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conf Refactor command resource usage for bismark align and methXtract Feb 21, 2018
.gitignore Added test data to GitHub repository. Feb 16, 2018


Build Status Nextflow

This pipeline has moved

This pipeline has been moved to the new nf-core GitHub organisation. You can now find it here:

This repository will be archived to maintain the release version for future reproducability, to allow reruns.

If you have any questions, please get in touch:

// Phil Ewels, 2018-03-12


NGI-MethylSeq is a bioinformatics best-practice analysis pipeline used for Methylation (BS-Seq) data analysis at the National Genomics Infastructure at SciLifeLab Stockholm, Sweden.

The pipeline uses Nextflow, a bioinformatics workflow tool. It pre-processes raw data from FastQ inputs, aligns the reads and performs extensive quality-control on the results.

Choice of workflows

There are two separate workflows contained in this repository - one using Bismark and one using bwa-meth / MethylDackel. The Bismark pipeline is being actively developed and maintained, the bwa-meth workflow is not (currently). The Nextflow manifest specifies the Bismark pipeline as the default workflow, so the bwa-meth script will be ignored unless explicitly run.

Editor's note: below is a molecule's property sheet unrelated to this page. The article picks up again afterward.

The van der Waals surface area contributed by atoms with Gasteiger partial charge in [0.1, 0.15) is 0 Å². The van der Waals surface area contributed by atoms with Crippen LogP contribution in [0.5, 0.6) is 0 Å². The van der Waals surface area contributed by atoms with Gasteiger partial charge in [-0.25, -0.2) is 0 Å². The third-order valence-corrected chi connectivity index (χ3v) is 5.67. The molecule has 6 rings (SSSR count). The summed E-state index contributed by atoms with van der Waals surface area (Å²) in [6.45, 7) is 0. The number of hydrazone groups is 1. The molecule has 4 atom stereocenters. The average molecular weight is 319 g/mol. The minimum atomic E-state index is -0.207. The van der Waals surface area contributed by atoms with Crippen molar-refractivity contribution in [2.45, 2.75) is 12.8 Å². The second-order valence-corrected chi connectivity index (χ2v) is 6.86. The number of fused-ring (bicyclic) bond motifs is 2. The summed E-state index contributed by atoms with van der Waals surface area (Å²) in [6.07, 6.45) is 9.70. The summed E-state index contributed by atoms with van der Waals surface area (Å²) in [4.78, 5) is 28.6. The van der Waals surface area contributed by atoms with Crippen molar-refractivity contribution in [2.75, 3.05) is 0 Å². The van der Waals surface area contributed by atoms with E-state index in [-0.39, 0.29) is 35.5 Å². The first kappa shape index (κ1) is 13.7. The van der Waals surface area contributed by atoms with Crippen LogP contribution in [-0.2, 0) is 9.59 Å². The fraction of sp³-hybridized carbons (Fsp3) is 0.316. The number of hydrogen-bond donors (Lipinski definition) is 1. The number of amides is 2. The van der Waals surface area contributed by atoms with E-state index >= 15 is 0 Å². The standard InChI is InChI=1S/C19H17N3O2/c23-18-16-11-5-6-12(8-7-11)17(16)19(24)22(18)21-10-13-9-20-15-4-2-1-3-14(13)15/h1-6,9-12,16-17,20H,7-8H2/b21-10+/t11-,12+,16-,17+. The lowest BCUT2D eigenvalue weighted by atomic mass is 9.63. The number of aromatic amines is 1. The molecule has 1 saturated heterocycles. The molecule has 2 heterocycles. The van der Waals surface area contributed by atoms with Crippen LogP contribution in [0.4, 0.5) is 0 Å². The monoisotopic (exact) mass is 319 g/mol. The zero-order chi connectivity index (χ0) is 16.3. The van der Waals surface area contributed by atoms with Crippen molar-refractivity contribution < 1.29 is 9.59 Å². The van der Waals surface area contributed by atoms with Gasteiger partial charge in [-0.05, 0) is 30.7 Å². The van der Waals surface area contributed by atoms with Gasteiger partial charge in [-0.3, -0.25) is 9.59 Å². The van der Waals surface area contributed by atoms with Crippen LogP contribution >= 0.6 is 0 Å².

Hardware requirements

This pipeline is primarily used with a SLURM cluster on the Swedish UPPMAX systems. However, the pipeline should be able to run on any system that Nextflow supports. We have done some limited testing using Docker and AWS, and the pipeline comes with some configuration for these systems. See the installation docs for more information.


The NGI-MethylSeq pipeline comes with documentation about the pipeline, found in the docs/ directory:

  1. Installation and configuration
  2. Running the pipeline
  3. Output and how to interpret the results

If you're interested in running the pipeline in the cloud, please read the docs about using our pipeline with Amazon Web Services on the NGI-RNAseq pipeline (the instructions should work with this pipeline as well).


These scripts were written for use at the National Genomics Infrastructure at SciLifeLab in Stockholm, Sweden. Written by Phil Ewels (@ewels) and Rickard Hammarén (@Hammarn).

SciLifeLab National Genomics Infrastructure